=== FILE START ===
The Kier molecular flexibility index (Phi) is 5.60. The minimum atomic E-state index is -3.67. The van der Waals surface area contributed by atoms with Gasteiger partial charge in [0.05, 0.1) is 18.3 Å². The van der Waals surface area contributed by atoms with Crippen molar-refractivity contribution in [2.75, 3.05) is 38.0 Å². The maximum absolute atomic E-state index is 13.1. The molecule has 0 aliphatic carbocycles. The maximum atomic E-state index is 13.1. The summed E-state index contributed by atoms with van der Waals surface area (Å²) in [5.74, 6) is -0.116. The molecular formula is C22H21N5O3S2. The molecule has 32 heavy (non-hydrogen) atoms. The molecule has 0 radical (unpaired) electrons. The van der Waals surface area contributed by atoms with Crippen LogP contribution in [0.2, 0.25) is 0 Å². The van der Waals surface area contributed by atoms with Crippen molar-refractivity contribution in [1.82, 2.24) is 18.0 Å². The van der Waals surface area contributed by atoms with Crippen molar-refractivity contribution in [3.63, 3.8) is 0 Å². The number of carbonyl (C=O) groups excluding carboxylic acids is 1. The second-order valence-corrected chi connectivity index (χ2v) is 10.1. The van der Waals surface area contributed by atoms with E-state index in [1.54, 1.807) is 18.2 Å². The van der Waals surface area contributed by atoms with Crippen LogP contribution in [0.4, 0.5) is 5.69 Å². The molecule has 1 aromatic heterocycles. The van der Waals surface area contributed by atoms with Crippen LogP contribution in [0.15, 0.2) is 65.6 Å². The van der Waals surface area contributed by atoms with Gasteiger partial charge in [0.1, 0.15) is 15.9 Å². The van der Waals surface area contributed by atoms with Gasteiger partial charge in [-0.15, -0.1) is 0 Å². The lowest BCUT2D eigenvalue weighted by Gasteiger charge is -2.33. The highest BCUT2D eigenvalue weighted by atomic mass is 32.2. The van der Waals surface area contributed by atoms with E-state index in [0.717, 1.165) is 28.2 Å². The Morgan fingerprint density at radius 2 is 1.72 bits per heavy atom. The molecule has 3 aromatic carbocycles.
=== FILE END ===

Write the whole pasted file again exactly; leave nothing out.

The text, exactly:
The Kier molecular flexibility index (Phi) is 5.60. The minimum atomic E-state index is -3.67. The van der Waals surface area contributed by atoms with Gasteiger partial charge in [0.05, 0.1) is 18.3 Å². The van der Waals surface area contributed by atoms with Crippen molar-refractivity contribution in [2.75, 3.05) is 38.0 Å². The maximum absolute atomic E-state index is 13.1. The molecule has 0 aliphatic carbocycles. The maximum atomic E-state index is 13.1. The summed E-state index contributed by atoms with van der Waals surface area (Å²) in [5.74, 6) is -0.116. The molecular formula is C22H21N5O3S2. The molecule has 32 heavy (non-hydrogen) atoms. The molecule has 0 radical (unpaired) electrons. The van der Waals surface area contributed by atoms with Crippen LogP contribution in [0.2, 0.25) is 0 Å². The van der Waals surface area contributed by atoms with Crippen molar-refractivity contribution in [1.82, 2.24) is 18.0 Å². The van der Waals surface area contributed by atoms with Crippen molar-refractivity contribution in [3.63, 3.8) is 0 Å². The number of carbonyl (C=O) groups excluding carboxylic acids is 1. The second-order valence-corrected chi connectivity index (χ2v) is 10.1. The van der Waals surface area contributed by atoms with E-state index in [1.54, 1.807) is 18.2 Å². The van der Waals surface area contributed by atoms with Crippen LogP contribution in [0.4, 0.5) is 5.69 Å². The molecule has 1 aromatic heterocycles. The van der Waals surface area contributed by atoms with Crippen LogP contribution in [0.15, 0.2) is 65.6 Å². The van der Waals surface area contributed by atoms with Gasteiger partial charge in [0.1, 0.15) is 15.9 Å². The van der Waals surface area contributed by atoms with Gasteiger partial charge in [-0.15, -0.1) is 0 Å². The lowest BCUT2D eigenvalue weighted by Gasteiger charge is -2.33. The highest BCUT2D eigenvalue weighted by atomic mass is 32.2. The van der Waals surface area contributed by atoms with E-state index in [0.717, 1.165) is 28.2 Å². The Morgan fingerprint density at radius 2 is 1.72 bits per heavy atom. The molecule has 3 aromatic carbocycles.